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On this Day in Movie History, August 10, 1984: Red Dawn First Movie Rated PG-13

On this Day in Movie History, August 10, 1984: Red Dawn Opens as First Movie Rated PG-13
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On this day in 1984, the action thriller Red Dawn, starring Patrick Swayze, opens in theaters as the first movie to be released with a PG-13 rating.

The Motion Picture Association of America (MPAA), which oversees the movie rating system, had announced the new PG-13 category in July of that same year.

Founded in 1922 as a trade group for the American film industry, the MPAA introduced its first-ever movie rating system in November 1968. The system came in response to groups who wanted better guidelines for parents to determine whether or not a movie’s content and themes were child-appropriate.

The initial rating categories were G (appropriate for audiences of all ages), M (for mature audiences, but all ages admitted), R (anyone under 16 not admitted without an accompanying adult) and X (no one under 17 admitted). The M category was eventually changed to PG (parental guidance suggested) and on July 1, 1984, the PG-13 category was added to indicate film content with a “higher level of intensity” than PG, according to the MPAA.

So why did Red Dawn rate a PG-13? Simply for its violence. Called "a Republican wet dream manifested into a surrealistic Orwellian nightmare," upon its release Red Dawn was considered the most violent film by the Guinness Book of Records with a rate of 134 acts of violence per hour, or 2.23 per minute.

Despite this, Red Dawn was the 20th highest grossing film of 1984, opening in 1,822 theatres and taking in $8,230,381 on its first weekend. Its box office gross was $38,376,497. National Review Online has named the film #15 in its list of "The Best Conservative Movies.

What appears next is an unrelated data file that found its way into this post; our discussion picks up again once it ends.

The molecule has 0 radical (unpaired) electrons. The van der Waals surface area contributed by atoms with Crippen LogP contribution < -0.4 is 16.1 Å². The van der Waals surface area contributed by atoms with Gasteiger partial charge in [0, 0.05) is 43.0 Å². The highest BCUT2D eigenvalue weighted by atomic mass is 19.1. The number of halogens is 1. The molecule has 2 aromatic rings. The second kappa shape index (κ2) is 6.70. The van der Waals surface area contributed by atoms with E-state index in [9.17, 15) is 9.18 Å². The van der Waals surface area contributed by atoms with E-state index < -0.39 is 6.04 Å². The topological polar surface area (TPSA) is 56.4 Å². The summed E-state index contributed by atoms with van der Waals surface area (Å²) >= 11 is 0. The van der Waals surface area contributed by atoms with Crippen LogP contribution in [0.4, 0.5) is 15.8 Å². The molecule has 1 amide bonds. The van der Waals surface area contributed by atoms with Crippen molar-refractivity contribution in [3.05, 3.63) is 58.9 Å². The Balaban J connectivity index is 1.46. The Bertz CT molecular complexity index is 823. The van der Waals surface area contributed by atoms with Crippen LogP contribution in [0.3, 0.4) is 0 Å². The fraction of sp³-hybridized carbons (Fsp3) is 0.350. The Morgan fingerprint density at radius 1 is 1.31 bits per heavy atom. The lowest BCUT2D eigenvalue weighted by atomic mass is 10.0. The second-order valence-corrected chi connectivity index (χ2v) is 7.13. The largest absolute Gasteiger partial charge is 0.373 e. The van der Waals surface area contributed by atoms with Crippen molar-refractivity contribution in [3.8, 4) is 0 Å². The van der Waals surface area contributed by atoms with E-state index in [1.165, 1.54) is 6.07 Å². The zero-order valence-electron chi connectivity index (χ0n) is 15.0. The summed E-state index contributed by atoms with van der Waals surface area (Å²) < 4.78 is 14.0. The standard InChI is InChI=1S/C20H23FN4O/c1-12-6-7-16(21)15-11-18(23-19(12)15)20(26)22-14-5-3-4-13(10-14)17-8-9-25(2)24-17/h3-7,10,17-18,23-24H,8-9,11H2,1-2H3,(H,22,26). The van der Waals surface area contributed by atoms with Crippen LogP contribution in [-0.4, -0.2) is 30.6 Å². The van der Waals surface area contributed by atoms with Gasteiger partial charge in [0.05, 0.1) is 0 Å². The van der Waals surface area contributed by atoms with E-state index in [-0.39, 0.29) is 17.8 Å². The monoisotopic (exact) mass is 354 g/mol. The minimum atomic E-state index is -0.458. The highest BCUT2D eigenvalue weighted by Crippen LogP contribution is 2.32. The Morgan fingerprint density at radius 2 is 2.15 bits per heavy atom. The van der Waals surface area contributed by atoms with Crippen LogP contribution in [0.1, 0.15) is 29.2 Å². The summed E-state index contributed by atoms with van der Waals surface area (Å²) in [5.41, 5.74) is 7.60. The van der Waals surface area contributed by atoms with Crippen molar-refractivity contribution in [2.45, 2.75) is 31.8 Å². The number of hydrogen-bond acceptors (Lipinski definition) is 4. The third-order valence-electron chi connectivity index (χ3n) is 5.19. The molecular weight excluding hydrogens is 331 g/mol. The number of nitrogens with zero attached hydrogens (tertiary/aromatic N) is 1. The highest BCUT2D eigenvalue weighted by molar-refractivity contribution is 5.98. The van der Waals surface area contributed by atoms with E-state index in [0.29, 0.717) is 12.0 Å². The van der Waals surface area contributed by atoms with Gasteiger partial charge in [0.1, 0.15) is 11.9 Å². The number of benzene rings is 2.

Starting in 1990, the X rating was changed to NC-17 (anyone 17 and under not admitted) because it was believed that “X” had come to connote hardcore pornography.

1898 – Jack (John Joseph) Haley (actor: The Wizard of Oz, Rebecca of Sunnybrook Farm, Alexander’s Ragtime Band; died June 6, 1979)

1902 – Norma Shearer (Academy Award-winning actress: The Divorcee [1929-30]; The Barretts of Wimpole Street, Private Lives, Romeo and Juliet; died June 12, 1983)

1913 – Noah Beery Jr. (actor: The Rockford Files, Walking Tall, Seven Faces of Dr. Lao, The Bastard, Fastest Gun Alive, Million Dollar Kid; died Nov 1, 1994)

1914 – Jeff Corey (actor: Color of Night, Conan the Destroyer, Sinatra, Butch Cassidy and the Sundance Kid, Beneath the Planet of the Apes, The Boston Strangler; died Aug 16, 2002)

1923 – Rhonda Fleming (Marilyn Louis) (actress: Stage Door, The Best of Broadway, Little Egypt, Inferno; operates cancer clinic for women)

1960 – Antonio Banderas (Jos’ Antonio Dom’nguez Banderas) (actor: Too Much, Never Talk to Strangers, Assassins, Interview with the Vampire, Philadelphia, Against of the Wind, Law of Desire, Labyrinth of Passion, Los Tarantos, The Mask of Zorro; fashion model: Ralph Lauren, Gucci)

1965 – Claudia Christian (actress: Babylon 5, Dallas, The Calendar Girl Murders, A Wing and a Prayer, The Substitute 3: Winner Takes All, Atlantis: The Lost Empire)

1972 – Angie Harmon (actress: Law & Order, Baywatch Nights, Lawn Dogs, Batman Beyond)

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